Oracle Brags About Its Cloud Reliability, Performance Advantage Over AWS; Expects Cloud Revenue To Overtake On-Prem Next Year


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Oracle's investment in the cloud seems to have paid off for the company, which said Wednesday that its cloud operations far outgrew the rest of its businesses in the company's third fiscal quarter and will generate huge growth opportunities for at least the next five years.

Chairman and CTO Larry Ellison, along with other Oracle executives, used the company's Q3 earnings call with financial analysts as an opportunity to brag about how the company has battled its cloud competitors, particular Amazon Web Services and Microsoft's Azure.

Oracle's cloud revenue was at the high-end of earlier guidance, said Oracle CEO Safra Catz. As a result, the company's cloud position is in full swing as it out-grows its competitors, Catz said.

[Related: Oracle Illuminates Plan To Compete In Public Cloud With New Data Centers, Bare Metal Servers]

"More importantly, our growth in cloud revenue is higher than for new software licenses," she said. "Next year, I expect our cloud revenue will be greater than our new license revenue."

Investors liked what they heard. In the first few hours of after-hours trading, Oracle shares were up by well over 5 percent from their Wednesday close.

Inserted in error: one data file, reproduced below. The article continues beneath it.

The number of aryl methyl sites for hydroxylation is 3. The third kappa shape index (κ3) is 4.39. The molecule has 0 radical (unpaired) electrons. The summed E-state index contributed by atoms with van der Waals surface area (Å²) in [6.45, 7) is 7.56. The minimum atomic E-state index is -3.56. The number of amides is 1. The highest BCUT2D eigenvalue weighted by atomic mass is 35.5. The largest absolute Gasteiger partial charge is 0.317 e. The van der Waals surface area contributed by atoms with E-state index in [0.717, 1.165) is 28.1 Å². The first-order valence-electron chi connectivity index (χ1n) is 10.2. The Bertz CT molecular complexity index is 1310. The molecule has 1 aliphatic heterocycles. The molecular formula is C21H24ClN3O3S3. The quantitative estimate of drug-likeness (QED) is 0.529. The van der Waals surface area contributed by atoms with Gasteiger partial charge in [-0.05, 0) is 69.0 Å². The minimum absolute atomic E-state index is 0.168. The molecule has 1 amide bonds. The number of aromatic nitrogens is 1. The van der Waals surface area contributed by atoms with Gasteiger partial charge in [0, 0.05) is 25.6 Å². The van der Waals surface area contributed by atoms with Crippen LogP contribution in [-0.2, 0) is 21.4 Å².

Ellison said during the analyst call that while the Oracle Cloud is able to run the full Oracle Database, with full reliability, the same cannot be said about Amazon Web Services.

"Many Oracle workloads run 10 times faster in the Oracle Cloud than on AWS," Ellison said.

A four-hour service outage at AWS on Feb. 28 seriously disrupted websites, online applications and Internet services around the world. The company blamed the outage on a botched effort by an employee to debug a billing system who entered a command incorrectly.

Oracle has done well in growing its software-as-a-service and platform-as-a-service businesses for several years, but this year the vendor is also seeing strong growth in infrastructure as a service, Ellison said. "This is the first time we've ever had a technology lead in infrastructure-as-a-service," he said. "Before long, infrastructure-as-a-service will become Oracle's largest cloud business."

For its fiscal 2017 third quarter, ended February 28, Oracle reported total revenue of $9.21 billion, up about 2 percent compared to the $9.01 billion it reported for the third quarter of fiscal 2016.

Income on a GAAP basis for the quarter was $2.24 billion, or 53 cents per share, up about 5 percent from $2.14 billion, or 50 cents per share, for the same period of 2016. On a non-GAAP basis, income was $2.89 billion, or 69 cents per share, compared to last year's $2.73 billion, or 64 cents per share.

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